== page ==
This Is Why the Internet’s Been So Bad Today

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For a brief, wonderful moment this morning, it seemed like half the internet was down and we could all just go home. The reason? Late last night, a distributed denial-of-service attack — a common attack that floods a server with traffic so it can’t perform — hit the domain name system managed by the popular provider Dyn, disrupting user access to some of the web’s biggest sites, including Twitter, Etsy, GitHub, and Reddit.

According to Dyn:

This attack is mainly impacting US East and is impacting Managed DNS customer in this region. Our Engineers are continuing to work on mitigating this issue.

Nothing on the affected sites themselves was compromised, as far as anyone can tell: The attack was directed at the DNS, the servers that take a URL typed by a user — say, www.twitter.com — and translate it into the numerical IP address where Twitter’s servers are located. (One incomplete analogy would be that someone stole an internet phone book and prevented your computer from looking up addresses.) This is not the same thing as taking the sites down directly, and meant that throughout the attack (still ongoing as of publication), the affected sites were intermittently available.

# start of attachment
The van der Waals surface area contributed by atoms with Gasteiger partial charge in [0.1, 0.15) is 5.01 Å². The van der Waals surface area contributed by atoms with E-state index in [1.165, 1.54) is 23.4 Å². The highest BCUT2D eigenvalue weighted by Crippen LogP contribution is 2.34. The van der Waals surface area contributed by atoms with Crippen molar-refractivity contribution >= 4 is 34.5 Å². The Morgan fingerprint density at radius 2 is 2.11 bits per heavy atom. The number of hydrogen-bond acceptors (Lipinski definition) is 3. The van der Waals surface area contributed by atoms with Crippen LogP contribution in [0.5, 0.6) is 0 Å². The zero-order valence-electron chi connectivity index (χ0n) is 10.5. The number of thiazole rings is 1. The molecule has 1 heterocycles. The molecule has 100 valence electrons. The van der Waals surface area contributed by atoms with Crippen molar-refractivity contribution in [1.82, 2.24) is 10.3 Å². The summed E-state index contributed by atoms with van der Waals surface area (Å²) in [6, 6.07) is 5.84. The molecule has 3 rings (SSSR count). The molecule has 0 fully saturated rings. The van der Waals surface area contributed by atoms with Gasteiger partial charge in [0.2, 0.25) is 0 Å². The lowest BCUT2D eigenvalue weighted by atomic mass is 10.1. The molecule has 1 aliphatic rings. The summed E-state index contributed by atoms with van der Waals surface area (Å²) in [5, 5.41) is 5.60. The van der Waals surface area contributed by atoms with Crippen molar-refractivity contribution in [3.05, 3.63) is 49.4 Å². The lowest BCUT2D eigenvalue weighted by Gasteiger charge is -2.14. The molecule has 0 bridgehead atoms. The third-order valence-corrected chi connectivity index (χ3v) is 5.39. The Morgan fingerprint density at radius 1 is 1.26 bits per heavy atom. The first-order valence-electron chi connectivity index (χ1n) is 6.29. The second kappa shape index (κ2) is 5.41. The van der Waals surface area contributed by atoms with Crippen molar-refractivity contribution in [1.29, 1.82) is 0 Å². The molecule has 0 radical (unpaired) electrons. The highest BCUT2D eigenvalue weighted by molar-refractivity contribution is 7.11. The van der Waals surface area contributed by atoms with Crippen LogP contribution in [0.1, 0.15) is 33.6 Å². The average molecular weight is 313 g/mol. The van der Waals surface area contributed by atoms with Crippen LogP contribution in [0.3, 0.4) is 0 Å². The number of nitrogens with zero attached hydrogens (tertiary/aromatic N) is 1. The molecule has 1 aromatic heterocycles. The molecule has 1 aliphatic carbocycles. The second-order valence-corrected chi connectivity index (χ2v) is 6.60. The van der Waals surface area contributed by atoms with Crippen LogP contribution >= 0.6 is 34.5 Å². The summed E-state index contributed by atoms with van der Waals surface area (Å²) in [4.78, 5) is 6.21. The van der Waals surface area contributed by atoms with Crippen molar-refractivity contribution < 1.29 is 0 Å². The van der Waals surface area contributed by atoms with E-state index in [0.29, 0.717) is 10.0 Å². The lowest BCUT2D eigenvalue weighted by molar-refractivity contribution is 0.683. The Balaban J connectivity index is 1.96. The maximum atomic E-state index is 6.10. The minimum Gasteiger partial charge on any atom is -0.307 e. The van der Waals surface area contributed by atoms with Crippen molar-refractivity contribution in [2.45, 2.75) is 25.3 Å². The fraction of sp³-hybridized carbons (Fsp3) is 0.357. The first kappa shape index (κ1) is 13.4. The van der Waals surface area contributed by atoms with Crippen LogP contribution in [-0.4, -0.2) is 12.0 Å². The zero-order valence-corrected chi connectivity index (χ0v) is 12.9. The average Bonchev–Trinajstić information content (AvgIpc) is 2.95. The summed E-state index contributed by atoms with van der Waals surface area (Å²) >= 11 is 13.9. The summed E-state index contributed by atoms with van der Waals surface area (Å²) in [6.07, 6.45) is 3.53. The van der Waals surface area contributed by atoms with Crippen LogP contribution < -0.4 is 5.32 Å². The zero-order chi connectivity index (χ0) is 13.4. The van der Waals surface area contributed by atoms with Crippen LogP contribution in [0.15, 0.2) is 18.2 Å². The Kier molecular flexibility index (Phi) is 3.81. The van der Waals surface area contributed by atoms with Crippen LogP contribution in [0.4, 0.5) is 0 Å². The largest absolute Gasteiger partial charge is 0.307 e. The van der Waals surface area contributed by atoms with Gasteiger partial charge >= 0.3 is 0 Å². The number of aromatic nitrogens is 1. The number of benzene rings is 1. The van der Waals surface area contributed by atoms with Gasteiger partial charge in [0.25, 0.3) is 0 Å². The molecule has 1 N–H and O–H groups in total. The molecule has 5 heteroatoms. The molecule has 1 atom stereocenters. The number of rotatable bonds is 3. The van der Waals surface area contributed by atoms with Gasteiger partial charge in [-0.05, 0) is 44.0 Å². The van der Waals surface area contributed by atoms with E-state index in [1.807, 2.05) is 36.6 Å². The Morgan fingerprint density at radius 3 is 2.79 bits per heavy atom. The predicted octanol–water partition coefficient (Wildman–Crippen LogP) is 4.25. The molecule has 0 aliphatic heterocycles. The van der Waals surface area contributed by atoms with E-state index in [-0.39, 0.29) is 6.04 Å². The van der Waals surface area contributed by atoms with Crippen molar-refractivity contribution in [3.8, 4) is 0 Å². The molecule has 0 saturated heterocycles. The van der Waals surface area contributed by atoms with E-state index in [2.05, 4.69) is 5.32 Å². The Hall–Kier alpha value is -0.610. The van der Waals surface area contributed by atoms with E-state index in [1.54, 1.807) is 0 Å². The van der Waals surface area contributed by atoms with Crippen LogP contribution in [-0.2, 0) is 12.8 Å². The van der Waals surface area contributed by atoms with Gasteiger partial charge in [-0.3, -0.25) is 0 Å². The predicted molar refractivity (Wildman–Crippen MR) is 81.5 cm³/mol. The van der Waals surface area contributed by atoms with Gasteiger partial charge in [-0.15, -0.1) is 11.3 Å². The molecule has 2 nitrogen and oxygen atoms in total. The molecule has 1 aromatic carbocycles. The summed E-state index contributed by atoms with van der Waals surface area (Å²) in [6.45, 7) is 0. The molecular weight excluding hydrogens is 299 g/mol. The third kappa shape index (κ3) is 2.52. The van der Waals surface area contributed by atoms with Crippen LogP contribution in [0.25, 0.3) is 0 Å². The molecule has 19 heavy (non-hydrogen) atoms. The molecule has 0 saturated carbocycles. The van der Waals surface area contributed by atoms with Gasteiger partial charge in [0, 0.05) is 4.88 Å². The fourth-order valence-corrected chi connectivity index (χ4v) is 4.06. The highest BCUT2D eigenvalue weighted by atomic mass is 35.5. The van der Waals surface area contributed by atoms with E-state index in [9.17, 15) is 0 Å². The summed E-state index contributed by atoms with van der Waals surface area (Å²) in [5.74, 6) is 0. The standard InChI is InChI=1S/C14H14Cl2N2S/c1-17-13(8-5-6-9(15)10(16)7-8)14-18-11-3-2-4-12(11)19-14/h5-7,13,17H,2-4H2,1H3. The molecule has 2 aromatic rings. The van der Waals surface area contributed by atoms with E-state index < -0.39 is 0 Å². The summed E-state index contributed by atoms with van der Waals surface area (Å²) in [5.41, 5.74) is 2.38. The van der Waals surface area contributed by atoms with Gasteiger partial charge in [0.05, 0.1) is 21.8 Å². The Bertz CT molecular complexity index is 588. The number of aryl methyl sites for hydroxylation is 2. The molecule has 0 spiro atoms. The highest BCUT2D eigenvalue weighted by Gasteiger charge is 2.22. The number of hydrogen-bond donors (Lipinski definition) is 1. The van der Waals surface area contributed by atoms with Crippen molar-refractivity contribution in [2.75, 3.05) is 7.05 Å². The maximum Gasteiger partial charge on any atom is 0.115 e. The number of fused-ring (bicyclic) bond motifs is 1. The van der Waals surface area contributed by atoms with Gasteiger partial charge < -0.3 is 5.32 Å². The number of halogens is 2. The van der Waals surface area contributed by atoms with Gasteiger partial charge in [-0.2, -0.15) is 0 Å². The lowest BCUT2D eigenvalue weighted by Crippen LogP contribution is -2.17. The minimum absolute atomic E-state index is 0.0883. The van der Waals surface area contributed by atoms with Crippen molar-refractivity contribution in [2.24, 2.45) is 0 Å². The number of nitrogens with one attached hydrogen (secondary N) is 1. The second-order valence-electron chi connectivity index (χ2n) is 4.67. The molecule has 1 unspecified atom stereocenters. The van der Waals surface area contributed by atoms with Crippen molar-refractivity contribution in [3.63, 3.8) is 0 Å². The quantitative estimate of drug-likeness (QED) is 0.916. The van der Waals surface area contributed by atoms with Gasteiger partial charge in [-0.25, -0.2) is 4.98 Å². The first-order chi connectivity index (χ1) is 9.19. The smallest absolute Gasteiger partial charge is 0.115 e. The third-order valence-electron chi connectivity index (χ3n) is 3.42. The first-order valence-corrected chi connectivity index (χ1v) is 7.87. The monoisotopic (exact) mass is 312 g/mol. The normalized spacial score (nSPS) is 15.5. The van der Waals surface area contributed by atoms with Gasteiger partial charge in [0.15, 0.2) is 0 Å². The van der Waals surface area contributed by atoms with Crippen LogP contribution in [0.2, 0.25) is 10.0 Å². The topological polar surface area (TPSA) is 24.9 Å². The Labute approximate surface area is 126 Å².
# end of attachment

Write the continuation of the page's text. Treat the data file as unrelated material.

DDoS attacks are popular hacker tactics since they require very little beyond a dedicated network of computers — which could even be seemingly innocuous, internet-connected home devices like DVRs or security cameras, commandeered by hackers. It is not known precisely who executed this particular attack. I’m not saying it was Russia, but [gestures in the direction of Russia].